I am tweaking a model and realized that I am confused about something fundamental. Reading the original Hoffman & Gelman (2014) NUTS paper, I was under the impression that what is called accept_stat__ in Stan is \alpha / n_\alpha in the paper, which is adapted to \delta in the dual averaging initial phase, which is in turn delta for Stan.

Yet for pretty much everything I run, the average accept_stat__ is usually much higher than delta = 0.8 (the default). What am I missing?

Eg for the simplest of models (using 2.20.0):

Inference for Stan model: bernoulli_model
1 chains: each with iter=(1000); warmup=(0); thin=(1); 1000 iterations saved.
Warmup took (0.0085) seconds, 0.0085 seconds total
Sampling took (0.016) seconds, 0.016 seconds total
Mean MCSE StdDev 5% 50% 95% N_Eff N_Eff/s R_hat
lp__ -7.2 2.8e-02 6.3e-01 -8.4 -7.0 -6.7 509 32235 1.0e+00
accept_stat__ 0.94 2.7e-03 9.8e-02 0.73 0.98 1.0 1268 80282 1.0e+00
stepsize__ 0.88 3.8e-15 3.8e-15 0.88 0.88 0.88 1.0 63 1.0e+00
treedepth__ 1.4 1.6e-02 5.1e-01 1.0 1.0 2.0 975 61708 1.0e+00
n_leapfrog__ 2.9 5.8e-02 1.6e+00 1.0 3.0 7.0 785 49698 1.0e+00
divergent__ 0.00 0.0e+00 0.0e+00 0.00 0.00 0.00 500 31654 -nan
energy__ 7.7 4.2e-02 9.2e-01 6.8 7.4 9.6 490 31008 1.0e+00
theta 0.24 4.9e-03 1.1e-01 0.087 0.23 0.44 502 31763 1.0e+00
Samples were drawn using hmc with nuts.
For each parameter, N_Eff is a crude measure of effective sample size,
and R_hat is the potential scale reduction factor on split chains (at
convergence, R_hat=1).

Thanks for linking that issue, but I am asking about something much more mechanical.

Namely, if the dual averaging is supposed to adapt accept_stat__ to values around \delta (which is 0.8 by default), why am I seeing consistently higher accept_stat__ values in most models?

This is not about Bernoulli, I am seeing this more generally (it was just the simplest example).

My understanding is that this question is orthogonal to whether the current accept_stat__ is the right statistic. It is only about something that is in practice ends up being higher than I expected.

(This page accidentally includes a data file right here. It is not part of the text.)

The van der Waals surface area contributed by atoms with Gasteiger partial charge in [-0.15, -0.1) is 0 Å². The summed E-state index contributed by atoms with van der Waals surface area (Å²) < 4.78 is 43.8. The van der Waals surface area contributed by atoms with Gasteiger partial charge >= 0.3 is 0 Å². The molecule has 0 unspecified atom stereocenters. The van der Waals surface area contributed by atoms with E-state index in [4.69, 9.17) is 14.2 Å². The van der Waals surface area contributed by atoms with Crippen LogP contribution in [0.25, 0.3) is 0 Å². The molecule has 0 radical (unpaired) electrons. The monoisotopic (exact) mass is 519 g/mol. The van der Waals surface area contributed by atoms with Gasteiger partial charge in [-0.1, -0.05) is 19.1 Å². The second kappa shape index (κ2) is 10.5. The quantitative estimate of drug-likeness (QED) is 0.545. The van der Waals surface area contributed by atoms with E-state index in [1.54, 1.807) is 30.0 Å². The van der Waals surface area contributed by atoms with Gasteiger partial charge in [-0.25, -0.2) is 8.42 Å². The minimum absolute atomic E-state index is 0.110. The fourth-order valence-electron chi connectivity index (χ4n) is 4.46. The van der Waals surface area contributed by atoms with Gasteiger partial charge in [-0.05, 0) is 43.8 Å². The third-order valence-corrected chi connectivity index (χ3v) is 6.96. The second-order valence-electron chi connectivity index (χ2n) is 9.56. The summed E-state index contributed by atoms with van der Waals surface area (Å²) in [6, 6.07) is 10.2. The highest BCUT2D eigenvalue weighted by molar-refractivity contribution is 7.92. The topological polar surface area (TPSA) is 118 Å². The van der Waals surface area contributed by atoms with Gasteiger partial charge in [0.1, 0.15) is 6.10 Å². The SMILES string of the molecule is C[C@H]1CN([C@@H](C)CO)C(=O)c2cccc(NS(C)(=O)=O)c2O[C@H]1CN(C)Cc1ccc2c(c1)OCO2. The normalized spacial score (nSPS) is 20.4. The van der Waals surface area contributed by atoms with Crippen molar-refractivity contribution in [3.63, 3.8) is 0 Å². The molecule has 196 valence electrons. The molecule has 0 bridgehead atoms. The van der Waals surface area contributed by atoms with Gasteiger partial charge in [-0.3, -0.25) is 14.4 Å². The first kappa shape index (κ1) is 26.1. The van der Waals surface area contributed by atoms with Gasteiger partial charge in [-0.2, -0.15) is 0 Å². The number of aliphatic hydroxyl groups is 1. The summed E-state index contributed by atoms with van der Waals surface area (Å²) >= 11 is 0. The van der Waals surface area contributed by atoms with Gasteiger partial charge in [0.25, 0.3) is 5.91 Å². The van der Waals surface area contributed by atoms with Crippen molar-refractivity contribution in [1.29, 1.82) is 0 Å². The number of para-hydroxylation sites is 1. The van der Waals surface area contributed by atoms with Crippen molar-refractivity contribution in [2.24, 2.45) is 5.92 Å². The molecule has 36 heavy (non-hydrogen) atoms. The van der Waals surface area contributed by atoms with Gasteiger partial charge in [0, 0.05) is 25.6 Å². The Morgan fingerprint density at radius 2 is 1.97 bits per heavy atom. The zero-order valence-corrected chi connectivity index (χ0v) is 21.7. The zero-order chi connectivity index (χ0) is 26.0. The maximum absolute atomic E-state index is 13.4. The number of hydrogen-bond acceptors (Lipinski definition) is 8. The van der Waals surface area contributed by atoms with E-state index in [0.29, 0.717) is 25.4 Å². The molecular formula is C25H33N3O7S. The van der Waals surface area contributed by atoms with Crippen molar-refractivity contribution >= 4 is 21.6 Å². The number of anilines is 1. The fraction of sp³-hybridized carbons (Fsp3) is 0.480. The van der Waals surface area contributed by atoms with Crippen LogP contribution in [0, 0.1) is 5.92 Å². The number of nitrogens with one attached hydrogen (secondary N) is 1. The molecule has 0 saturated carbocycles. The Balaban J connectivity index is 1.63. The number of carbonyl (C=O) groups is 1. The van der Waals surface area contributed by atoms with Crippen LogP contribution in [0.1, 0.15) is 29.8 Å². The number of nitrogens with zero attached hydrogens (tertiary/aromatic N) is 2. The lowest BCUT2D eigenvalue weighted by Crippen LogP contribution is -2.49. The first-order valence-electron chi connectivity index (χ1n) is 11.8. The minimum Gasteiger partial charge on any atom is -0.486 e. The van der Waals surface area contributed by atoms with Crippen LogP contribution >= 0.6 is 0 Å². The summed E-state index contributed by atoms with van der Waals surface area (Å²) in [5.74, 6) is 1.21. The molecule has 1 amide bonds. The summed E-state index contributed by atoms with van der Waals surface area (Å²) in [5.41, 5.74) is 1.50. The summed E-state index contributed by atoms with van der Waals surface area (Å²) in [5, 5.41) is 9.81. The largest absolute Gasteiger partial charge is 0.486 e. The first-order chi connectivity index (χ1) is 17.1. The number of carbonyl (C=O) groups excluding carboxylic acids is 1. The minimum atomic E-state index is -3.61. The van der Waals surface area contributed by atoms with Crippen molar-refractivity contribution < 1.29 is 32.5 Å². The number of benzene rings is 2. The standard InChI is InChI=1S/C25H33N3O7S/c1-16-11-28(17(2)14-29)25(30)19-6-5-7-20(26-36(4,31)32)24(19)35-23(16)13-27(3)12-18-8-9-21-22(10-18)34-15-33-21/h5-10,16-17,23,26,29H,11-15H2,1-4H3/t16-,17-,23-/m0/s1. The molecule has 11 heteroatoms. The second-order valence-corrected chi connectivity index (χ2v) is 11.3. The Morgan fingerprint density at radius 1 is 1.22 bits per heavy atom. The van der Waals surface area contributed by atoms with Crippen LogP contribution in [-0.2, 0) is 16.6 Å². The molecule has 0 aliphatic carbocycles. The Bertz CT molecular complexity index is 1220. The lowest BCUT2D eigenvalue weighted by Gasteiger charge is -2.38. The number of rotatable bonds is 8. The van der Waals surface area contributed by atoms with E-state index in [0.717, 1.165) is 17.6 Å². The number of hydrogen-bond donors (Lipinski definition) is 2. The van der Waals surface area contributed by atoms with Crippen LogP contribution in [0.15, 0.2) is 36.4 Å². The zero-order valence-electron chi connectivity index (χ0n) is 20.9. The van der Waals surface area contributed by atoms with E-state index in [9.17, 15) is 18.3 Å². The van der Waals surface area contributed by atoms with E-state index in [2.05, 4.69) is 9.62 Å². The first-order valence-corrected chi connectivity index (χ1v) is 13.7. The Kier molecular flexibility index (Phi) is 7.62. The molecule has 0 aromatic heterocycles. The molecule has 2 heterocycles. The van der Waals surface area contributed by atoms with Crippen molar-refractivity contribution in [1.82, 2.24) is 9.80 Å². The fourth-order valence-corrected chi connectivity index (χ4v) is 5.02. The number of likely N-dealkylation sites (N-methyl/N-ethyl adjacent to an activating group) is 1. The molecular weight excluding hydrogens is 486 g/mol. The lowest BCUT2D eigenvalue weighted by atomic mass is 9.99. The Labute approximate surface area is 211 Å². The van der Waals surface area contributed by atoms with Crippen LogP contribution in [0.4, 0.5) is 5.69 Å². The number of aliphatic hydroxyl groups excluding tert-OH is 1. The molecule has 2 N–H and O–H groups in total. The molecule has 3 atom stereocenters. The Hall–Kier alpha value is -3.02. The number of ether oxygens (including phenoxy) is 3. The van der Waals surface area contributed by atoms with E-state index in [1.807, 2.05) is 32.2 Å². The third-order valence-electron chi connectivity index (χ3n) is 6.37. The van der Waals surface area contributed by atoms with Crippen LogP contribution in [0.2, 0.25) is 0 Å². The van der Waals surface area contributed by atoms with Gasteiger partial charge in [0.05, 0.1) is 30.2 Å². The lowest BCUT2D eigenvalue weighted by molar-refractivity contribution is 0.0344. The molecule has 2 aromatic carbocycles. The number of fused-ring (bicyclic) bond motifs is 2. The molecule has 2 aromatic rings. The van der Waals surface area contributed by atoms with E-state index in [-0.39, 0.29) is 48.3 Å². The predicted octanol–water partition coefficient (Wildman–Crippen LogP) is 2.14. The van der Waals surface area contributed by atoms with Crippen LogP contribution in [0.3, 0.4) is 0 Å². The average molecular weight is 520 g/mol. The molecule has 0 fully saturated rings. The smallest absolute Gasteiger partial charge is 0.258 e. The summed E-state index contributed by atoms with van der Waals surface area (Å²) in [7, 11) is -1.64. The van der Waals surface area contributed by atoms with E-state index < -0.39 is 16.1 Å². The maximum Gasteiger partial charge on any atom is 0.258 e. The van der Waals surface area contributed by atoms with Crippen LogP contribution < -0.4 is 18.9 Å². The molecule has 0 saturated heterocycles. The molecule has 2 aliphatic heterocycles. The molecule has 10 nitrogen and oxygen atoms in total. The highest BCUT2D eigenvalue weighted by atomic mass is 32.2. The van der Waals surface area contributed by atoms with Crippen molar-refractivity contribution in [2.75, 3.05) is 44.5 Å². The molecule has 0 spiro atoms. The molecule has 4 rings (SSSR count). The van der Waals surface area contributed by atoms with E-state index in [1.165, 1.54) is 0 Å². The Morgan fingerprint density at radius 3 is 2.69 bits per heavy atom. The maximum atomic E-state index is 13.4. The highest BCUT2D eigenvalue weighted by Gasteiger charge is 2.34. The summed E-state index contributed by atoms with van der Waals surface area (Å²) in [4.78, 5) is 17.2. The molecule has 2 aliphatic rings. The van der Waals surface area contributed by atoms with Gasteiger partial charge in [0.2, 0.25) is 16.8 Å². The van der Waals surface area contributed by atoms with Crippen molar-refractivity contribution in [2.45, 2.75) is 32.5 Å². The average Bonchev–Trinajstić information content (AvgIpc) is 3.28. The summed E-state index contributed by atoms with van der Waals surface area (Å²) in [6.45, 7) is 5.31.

Yes, adapt_delta is the target. Yes, we often overshoot it. I agree itâ€™s confusing.

There are a couple of things going on. In simple models, itâ€™s hard to tune to a low accept stat (where â€ślowâ€ť can mean < 0.9 or something); you get good acceptance until a critical size where things just blow up. Keeping right on that knifeâ€™s edge is tricky and we tend to err on the higher acceptance side to avoid divergences.

In more complex models, especially with varying curvature, itâ€™s hard to tune on average over the posteriorâ€”the problemâ€™s as hard as sampling from the posterior to begin with.

One has to keep in mind that the objective of dual averaging here is an expectation value and the utility of the tuning is only as good as the expectation value estimates are precise.

The objective expectation value is that of a particular acceptance statistic which captures hypothetical acceptance probabilities (the details arenâ€™t important, but like much of the sampler details what is currently used in Stan is different from what is in the NUTS paper). What is important is that the variance of this acceptance statistic can be quite large which induces noise in the dual averaging, even under ideal conditions.

There are additional considerations that bias the dual averaging to overestimate the optimal step size. Firstly the dual averaging itself mixes the empirical updates with a particular initial value; if the last metric update is good then this initial value will underestimate the optimal step size and pull the objective to values larger than the target. Secondly the dual averaging actually tunes the log step size, and the asymmetry of the log transformation biases symmetric noise to larger values.

One can run a longer terminal adaptation window by setting num_warmup=1000+X and term_buffer=50+X to give the final step size tuning more time to achieve a better value but itâ€™s unlikely to have a huge influence in practice. The dual averaging is most accurate for higher-dimensional models and so the opportunity for improving the adaptation is limited to simpler models which already fit really fast.

Itâ€™s just a consequence of Jensenâ€™s inequality â€“ the log stepsize is approximately unbiased but the stepsize is not. The variance in the adaptation of the log stepsize is skewed by the exponential map, resulting in the estimated stepsize being skewed to larger values.

Can we just adapt the stepsize instead of log stepsize? That way we have logs of expectations (easy) rather than expectations of logs (hard). We can do the calculations stably the same way we calculate the log of predictive quantities (using log sum exp).

The original algorithm adapted the step size directly but it would run into issues early on where large updates pushed the step size below zero, or close enough to zero that early warmup iterations would saturate the maximum tree depth. This proved to be the most robust solution at the time. Anyone is welcome to experiment with techniques for adapting the step size with different regularizations to avoid such issues.